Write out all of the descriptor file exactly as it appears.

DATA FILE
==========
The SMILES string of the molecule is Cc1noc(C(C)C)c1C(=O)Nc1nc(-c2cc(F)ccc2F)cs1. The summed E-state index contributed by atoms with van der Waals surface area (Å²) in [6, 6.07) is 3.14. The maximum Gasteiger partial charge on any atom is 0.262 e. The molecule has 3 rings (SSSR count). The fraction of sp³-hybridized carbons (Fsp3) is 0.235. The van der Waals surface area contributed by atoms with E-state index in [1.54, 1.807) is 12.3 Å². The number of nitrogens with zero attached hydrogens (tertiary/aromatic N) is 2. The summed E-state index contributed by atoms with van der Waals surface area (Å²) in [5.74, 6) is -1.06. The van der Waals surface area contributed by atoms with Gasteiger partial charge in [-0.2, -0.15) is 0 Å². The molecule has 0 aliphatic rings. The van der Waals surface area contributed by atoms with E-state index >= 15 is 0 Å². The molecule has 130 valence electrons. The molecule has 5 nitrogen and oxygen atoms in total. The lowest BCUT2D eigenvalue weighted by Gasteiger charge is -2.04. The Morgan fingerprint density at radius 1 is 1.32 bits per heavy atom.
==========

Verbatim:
The SMILES string of the molecule is Cc1noc(C(C)C)c1C(=O)Nc1nc(-c2cc(F)ccc2F)cs1. The summed E-state index contributed by atoms with van der Waals surface area (Å²) in [6, 6.07) is 3.14. The maximum Gasteiger partial charge on any atom is 0.262 e. The molecule has 3 rings (SSSR count). The fraction of sp³-hybridized carbons (Fsp3) is 0.235. The van der Waals surface area contributed by atoms with E-state index in [1.54, 1.807) is 12.3 Å². The number of nitrogens with zero attached hydrogens (tertiary/aromatic N) is 2. The summed E-state index contributed by atoms with van der Waals surface area (Å²) in [5.74, 6) is -1.06. The van der Waals surface area contributed by atoms with Gasteiger partial charge in [-0.2, -0.15) is 0 Å². The molecule has 0 aliphatic rings. The van der Waals surface area contributed by atoms with E-state index >= 15 is 0 Å². The molecule has 130 valence electrons. The molecule has 5 nitrogen and oxygen atoms in total. The lowest BCUT2D eigenvalue weighted by Gasteiger charge is -2.04. The Morgan fingerprint density at radius 1 is 1.32 bits per heavy atom.